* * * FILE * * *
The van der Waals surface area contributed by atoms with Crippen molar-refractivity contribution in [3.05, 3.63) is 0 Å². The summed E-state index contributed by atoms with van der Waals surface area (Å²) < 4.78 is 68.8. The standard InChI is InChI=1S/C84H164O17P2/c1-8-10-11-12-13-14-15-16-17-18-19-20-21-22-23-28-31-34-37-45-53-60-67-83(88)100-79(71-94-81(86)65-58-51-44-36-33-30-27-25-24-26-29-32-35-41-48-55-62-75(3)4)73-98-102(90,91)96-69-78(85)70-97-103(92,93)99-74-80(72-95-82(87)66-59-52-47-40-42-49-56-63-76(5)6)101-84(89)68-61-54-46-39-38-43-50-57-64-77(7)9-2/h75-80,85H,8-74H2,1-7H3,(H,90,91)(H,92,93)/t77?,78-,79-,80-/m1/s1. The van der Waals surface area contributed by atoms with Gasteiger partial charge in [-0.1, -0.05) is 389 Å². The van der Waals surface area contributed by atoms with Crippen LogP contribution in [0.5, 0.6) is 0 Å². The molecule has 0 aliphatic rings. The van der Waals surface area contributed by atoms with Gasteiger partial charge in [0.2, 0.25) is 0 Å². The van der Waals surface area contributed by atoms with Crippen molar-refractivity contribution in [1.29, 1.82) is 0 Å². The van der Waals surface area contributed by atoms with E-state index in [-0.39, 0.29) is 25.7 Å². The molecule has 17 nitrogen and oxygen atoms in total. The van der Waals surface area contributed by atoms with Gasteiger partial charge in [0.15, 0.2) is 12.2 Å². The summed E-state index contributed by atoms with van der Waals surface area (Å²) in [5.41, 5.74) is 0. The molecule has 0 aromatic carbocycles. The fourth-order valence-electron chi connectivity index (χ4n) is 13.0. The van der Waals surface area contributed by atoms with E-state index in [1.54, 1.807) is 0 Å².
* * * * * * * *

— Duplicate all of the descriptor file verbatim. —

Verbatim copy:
The van der Waals surface area contributed by atoms with Crippen molar-refractivity contribution in [3.05, 3.63) is 0 Å². The summed E-state index contributed by atoms with van der Waals surface area (Å²) < 4.78 is 68.8. The standard InChI is InChI=1S/C84H164O17P2/c1-8-10-11-12-13-14-15-16-17-18-19-20-21-22-23-28-31-34-37-45-53-60-67-83(88)100-79(71-94-81(86)65-58-51-44-36-33-30-27-25-24-26-29-32-35-41-48-55-62-75(3)4)73-98-102(90,91)96-69-78(85)70-97-103(92,93)99-74-80(72-95-82(87)66-59-52-47-40-42-49-56-63-76(5)6)101-84(89)68-61-54-46-39-38-43-50-57-64-77(7)9-2/h75-80,85H,8-74H2,1-7H3,(H,90,91)(H,92,93)/t77?,78-,79-,80-/m1/s1. The van der Waals surface area contributed by atoms with Gasteiger partial charge in [-0.1, -0.05) is 389 Å². The van der Waals surface area contributed by atoms with Crippen LogP contribution in [0.5, 0.6) is 0 Å². The molecule has 0 aliphatic rings. The van der Waals surface area contributed by atoms with Gasteiger partial charge in [0.2, 0.25) is 0 Å². The van der Waals surface area contributed by atoms with Crippen molar-refractivity contribution in [1.29, 1.82) is 0 Å². The van der Waals surface area contributed by atoms with E-state index in [-0.39, 0.29) is 25.7 Å². The molecule has 17 nitrogen and oxygen atoms in total. The van der Waals surface area contributed by atoms with Gasteiger partial charge in [0.15, 0.2) is 12.2 Å². The summed E-state index contributed by atoms with van der Waals surface area (Å²) in [5.41, 5.74) is 0. The molecule has 0 aromatic carbocycles. The fourth-order valence-electron chi connectivity index (χ4n) is 13.0. The van der Waals surface area contributed by atoms with E-state index in [1.54, 1.807) is 0 Å².